The Arrogance of the Pharaohs

1882 The Hebrew Student  
THE HEBREW STUDENT. 16 THE HEBREW STUDENT. the theologian great vividness and freshness of thought, united to the assurance of having successfully accomplished his task. It stimulates the thought, adds pleasure to the intellect, gives veritable delight to the heart, and strengthens faith. All these advantages are more or less denied to the indolent investigator who contents himself with the ideas sometimes confused, and the beauties always impaired, of the best translations. In others this
more » ... In others this negligence is the result of an excessive confidence in a certain, justly esteemed version. But, in addition to depriving themselves of the above mentioned advantages, interpreters of this stamp are exposed to many grievous errors. They are in danger of the mistakes that the most perfect versions present on almost every page; and it is difficult for them to avoid the error of accepting and pressing the significance of the individual words, which can rarely reprodvce the original with entire accuracy. Let us notice a few familiar examples. The German theologians have supported the institution of patronage upon the Mosaic usages, in despite of the documents and facts; doing so, simply because Luther translated IT (Esther, ii, 7,) which signifies "a foster parent" by Vormund, "a guardian." A preacher of mature years delivered a discourse upon Ps. xxxix, 5, according to the version of Osterwald, "Thou hast reduced my days to the measure of four fingers," and thought it his duty to explain to his auditory why the psalmist spoke only of four fingers of the hand, saying nothing of the fifth. If he had been conversant with the original, he would have discovered that it was a question not of four different fingers, but of a measure of length (5DtO "the palm"), equal to four widths of a finger. The sermon was ridiculous, no doubt, and the preacher devoid of good sense. But the judgment and genius of Saint Augustine have not prevented him from making many mistakes of this character, because he made but little use of the original texts.-From Elliott and Harsha's Hermeneutics. The Arrogance of the Pharaohs. The insolent pride with which Pharaoh received the message communicated by Moses, as: " Who is Jehovah, that I should hear his voice, to let Israel go?" "I know not Jehovah and will not let Israel go?" in chap. 5: 2 the obstinacy which he afterwards exhibits, when the divine punishments fall upon him, one after another, in deciding to go to destruction with his land and people, rather than yield, are proved on the monuments in various ways, to be in accordance with the genuine spirit of a Pharaoh. A comparison of the representation of the victory of Rameses Meiamun, in Thebes explained by Champollion, is of special interest in this connection. The Pharaoh, it is there said, at whose feet they lay down these trophies of victory, (the severed right hand and other members of the body,) sits quietly in his chariot, while his horses are held by his officers, and directs a haughty speech to his warriors: " Give yourselves to mirth; let it rise to heaven. Strangers are dashed to the ground by my power. Terror of my name has gone forth; their hearts are full of it; I appear before them as a lion; I have pursued them as a hawk; I have annihilated their wicked souls. I have passed over their rivers; I have set on fire their castles; I am to Egypt what the god Mandoo has been; I have vanquished the barbarians; Amun Re, my father, subdued the whole world under my feet, and I am the king on the throne forever." It is said we mistake the whole character of Champollion's work, if we assert the literal truth of this translation; but the spirit which the speech breathes may always be recognized from it. The ancient Egyptian kings named themselves in their pride, Kings of the whole world; and what is yet more, they in this arrogance claim divine honors for themselves. This can be proved by a multitude of arguments, of which we will here give only a few. The Menephtheum at Thebes has a double character, that of a temple and palace. It is in all its plan destined for the dwelling of a man, and yet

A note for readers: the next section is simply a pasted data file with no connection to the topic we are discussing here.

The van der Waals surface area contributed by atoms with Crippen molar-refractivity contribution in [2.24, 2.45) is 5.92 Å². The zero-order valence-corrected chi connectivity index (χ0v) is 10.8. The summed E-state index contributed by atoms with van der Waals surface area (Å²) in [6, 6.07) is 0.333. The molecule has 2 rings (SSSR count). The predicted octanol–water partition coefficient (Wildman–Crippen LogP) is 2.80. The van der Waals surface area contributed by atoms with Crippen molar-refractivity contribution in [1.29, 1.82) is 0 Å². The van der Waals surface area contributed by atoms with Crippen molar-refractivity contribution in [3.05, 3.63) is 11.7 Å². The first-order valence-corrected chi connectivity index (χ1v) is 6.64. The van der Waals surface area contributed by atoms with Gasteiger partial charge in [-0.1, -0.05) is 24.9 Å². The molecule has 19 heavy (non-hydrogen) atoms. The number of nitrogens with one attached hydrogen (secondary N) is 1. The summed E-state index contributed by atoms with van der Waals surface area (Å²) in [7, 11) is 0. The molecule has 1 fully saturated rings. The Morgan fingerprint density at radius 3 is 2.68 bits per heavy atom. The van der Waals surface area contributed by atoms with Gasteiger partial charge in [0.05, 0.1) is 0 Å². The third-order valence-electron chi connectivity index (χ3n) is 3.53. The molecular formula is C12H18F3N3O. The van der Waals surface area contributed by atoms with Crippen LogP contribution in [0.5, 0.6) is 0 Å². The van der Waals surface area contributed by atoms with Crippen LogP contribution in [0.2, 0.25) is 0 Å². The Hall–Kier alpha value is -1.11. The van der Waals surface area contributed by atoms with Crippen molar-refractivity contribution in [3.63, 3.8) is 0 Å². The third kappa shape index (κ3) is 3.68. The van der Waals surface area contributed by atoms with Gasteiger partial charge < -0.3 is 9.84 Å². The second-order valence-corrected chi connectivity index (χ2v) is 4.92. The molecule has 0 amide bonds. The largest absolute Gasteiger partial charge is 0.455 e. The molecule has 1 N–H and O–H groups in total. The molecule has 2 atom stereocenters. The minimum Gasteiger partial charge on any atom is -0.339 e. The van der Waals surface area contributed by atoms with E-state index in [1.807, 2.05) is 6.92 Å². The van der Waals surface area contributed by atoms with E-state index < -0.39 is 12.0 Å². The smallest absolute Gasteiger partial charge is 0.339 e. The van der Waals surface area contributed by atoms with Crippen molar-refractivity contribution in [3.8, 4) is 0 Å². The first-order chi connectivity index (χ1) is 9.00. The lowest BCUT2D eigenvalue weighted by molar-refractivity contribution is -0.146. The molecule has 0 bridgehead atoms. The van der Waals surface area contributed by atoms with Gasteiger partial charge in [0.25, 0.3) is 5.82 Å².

doi:10.1086/469086 fatcat:d5qv4thilnfxjmpsbpz6nf3jpm